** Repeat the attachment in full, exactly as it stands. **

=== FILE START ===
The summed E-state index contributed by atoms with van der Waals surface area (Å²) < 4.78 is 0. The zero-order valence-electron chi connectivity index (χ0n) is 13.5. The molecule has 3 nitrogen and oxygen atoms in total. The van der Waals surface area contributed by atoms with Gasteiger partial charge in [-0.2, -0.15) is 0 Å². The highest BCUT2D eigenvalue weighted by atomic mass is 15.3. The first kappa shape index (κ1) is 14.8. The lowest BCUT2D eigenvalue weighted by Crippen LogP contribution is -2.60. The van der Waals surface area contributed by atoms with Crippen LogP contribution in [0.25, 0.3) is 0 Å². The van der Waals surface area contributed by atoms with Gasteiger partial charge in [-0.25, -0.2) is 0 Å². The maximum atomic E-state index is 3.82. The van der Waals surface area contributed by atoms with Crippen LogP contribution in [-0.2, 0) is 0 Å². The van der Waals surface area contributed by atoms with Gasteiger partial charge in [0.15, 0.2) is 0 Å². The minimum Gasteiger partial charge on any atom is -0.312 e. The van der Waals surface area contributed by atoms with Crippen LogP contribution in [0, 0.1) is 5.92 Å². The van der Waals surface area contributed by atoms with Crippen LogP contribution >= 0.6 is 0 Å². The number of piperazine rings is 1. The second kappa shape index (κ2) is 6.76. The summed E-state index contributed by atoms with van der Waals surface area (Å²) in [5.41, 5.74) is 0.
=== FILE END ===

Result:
The summed E-state index contributed by atoms with van der Waals surface area (Å²) < 4.78 is 0. The zero-order valence-electron chi connectivity index (χ0n) is 13.5. The molecule has 3 nitrogen and oxygen atoms in total. The van der Waals surface area contributed by atoms with Gasteiger partial charge in [-0.2, -0.15) is 0 Å². The highest BCUT2D eigenvalue weighted by atomic mass is 15.3. The first kappa shape index (κ1) is 14.8. The lowest BCUT2D eigenvalue weighted by Crippen LogP contribution is -2.60. The van der Waals surface area contributed by atoms with Crippen LogP contribution in [0.25, 0.3) is 0 Å². The van der Waals surface area contributed by atoms with Gasteiger partial charge in [-0.25, -0.2) is 0 Å². The maximum atomic E-state index is 3.82. The van der Waals surface area contributed by atoms with Crippen LogP contribution in [-0.2, 0) is 0 Å². The van der Waals surface area contributed by atoms with Gasteiger partial charge in [0.15, 0.2) is 0 Å². The minimum Gasteiger partial charge on any atom is -0.312 e. The van der Waals surface area contributed by atoms with Crippen LogP contribution in [0, 0.1) is 5.92 Å². The van der Waals surface area contributed by atoms with Crippen LogP contribution >= 0.6 is 0 Å². The number of piperazine rings is 1. The second kappa shape index (κ2) is 6.76. The summed E-state index contributed by atoms with van der Waals surface area (Å²) in [5.41, 5.74) is 0.